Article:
|boner - 2007-09-17 |
No need to worry, there's a map to the hospital on the back of the menu.
|Whitewater5 - 2007-09-17 |
Is that fish still alive?
|Cap'n Profan!ty - 2007-09-17 |
HORRORS OF THE DEEP. Christ on a stick. Didn't you see? Whatever he cut off the front was just part of its head--the eyes were still on it. It was still trying to breathe. Holy sweet merciful fuck. This is the worst video ever made, ever ever ever.
Yeah, that's fish for you. I had the same reaction the first time I saw a fish get it- I was watching some fishermen at a pier when I was a kid, when one of the fish actually tried to escape (I shit thee not) by hopping out of the bucket and flopping off the pier. Fishy got to within half an inch of the edge before the fisherman stabbed him with a knife, threw him onto the pier's railing, and hacked his head off in one blow. The fish was twitching like crazy, the fisherman's buddies were laughing, and I was traumatized for a month.
But look at it on the bright side: fugu's tasty!
|EvilHomer - 2007-09-17 |
My skilled hands are busy! You do it!
|kingarthur - 2007-09-17 |
Now we need videos of various sea creatures that get cooked alive. Mua ha ha ha.
|Hugo Gorilla - 2007-09-17 |
The real question is how many people how to die throughout Japanese culinary history until they found which parts of the fish weren't poisonous.
And how does it taste?
Like not much, really. It's neither fishy-tasting nor chickeny-tasting, it's just kind of... there. I've only had it a couple times in NYC, so maybe they were doing it wrong, but the taste was "subtle".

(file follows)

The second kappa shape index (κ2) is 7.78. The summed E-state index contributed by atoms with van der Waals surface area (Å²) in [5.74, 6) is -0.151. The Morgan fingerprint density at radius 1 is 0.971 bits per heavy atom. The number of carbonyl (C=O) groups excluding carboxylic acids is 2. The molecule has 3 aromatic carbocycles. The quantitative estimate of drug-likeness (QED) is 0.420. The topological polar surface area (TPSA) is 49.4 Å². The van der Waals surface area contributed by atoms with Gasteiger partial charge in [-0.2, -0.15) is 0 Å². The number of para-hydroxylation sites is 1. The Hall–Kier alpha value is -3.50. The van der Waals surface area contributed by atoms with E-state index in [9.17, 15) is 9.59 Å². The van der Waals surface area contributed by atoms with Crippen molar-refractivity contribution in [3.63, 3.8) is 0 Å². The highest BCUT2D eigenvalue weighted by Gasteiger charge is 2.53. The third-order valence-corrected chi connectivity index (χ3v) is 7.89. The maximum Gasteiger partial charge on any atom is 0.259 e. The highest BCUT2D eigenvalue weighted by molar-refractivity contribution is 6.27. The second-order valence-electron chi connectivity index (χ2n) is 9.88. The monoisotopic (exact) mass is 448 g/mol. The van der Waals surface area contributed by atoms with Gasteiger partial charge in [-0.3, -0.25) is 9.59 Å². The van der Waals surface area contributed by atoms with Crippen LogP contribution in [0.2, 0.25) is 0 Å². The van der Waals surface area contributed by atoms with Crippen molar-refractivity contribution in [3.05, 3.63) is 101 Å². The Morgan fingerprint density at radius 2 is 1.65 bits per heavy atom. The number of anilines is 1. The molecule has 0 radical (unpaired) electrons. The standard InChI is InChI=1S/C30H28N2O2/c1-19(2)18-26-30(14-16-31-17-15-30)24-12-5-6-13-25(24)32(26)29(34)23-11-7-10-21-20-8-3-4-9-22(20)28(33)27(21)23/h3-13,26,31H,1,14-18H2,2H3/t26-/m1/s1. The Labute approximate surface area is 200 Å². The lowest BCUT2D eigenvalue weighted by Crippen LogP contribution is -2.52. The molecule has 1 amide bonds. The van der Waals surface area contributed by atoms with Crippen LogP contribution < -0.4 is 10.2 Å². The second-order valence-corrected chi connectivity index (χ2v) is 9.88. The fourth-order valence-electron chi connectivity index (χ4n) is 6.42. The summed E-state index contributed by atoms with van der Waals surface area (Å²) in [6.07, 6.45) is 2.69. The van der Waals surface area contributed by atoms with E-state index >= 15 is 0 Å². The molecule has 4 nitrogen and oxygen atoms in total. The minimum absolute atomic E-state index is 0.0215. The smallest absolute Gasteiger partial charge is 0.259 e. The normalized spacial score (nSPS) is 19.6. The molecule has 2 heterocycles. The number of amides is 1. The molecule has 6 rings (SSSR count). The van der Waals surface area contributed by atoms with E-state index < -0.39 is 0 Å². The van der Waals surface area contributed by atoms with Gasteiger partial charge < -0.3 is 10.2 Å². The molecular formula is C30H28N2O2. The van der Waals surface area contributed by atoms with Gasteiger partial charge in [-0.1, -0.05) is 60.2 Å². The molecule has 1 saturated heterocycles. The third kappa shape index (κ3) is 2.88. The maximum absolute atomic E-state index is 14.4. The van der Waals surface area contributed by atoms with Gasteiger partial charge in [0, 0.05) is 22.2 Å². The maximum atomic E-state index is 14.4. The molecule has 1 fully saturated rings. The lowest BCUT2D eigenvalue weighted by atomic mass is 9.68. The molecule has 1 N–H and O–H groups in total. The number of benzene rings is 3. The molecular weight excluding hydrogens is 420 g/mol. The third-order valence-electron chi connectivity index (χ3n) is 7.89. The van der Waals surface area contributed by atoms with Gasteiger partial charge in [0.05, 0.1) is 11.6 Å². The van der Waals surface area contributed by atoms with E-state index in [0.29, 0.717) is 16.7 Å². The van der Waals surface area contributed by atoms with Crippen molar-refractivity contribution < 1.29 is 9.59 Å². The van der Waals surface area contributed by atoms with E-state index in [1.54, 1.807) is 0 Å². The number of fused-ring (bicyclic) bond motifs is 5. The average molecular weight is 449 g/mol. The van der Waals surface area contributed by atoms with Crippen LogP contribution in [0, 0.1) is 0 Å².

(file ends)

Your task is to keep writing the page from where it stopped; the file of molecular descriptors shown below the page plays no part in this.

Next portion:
It's good, it's got a nice texture, and it makes you feel all badass when you eat it and don't die, but it's not a tasteosterous explosion in your mouth.
Things you probably didn't know about fugu:
-Chairman Kaga, of TV's 'Iron Chef' fame, died from eating Fugu.
-As it mentions briefly in the video, there is a 7-year apprenticeship to learn how to properly prepare this fish. This is regulated by law in Japan.
-If done right it won't kill you, but your mouth will tingle warmly. If it doesn't tingle, then you've likely been fed North Atlantic pufferfish, a common substitute.
-In Japan, fugu cannot be served to the Emperor or his family.
-The poison in fugu is tetrodotoxin, 1,200x more deadly than cyanide. When culled from marine worms indigenous to Haiti, it becomes the active ingredient in 'coupe poudre' powder. This ritual concoction is essential to the creation of the Haitian zombie. Depending on the potency and composition of the powder, it can do nothing, kill you, create paralysis while the brain and senses remain alert - 'the living dead' - or can damage the brain's higher cognitive abilities, producing clumsy, incommunicate beings highly succeptible to suggestion.
-It tastes like halibut.
Another fun fact about fugu:
Only wild fugu have the toxin in their tissues. The toxin comes from the shellfish they eat and builds up in their bodies (highest concentration in the liver).
Farmed fugu aren't fed shellfish, so not even the feared tiger pufferfish has any poison at all.
The legislation governing pufferfish preparation licences in Kyushu are a bit more lax than the rest of Japan. You can't get your licence there and then go work in a restaurant in Tokyo, for example.
|Aernaroth2 - 2007-09-17 |
That guy is cutting way too quickly and erratically for me to be comfortable eating that.
It may be better that the chef is in his 'rhythm'
|Michael Houser - 2007-09-17 |
One of the few creatures that gets post-evisceration revenge.
|Caminante Nocturno - 2007-09-19 |
Stop talking and let the man work. Do you really think it a good idea to distract him?!
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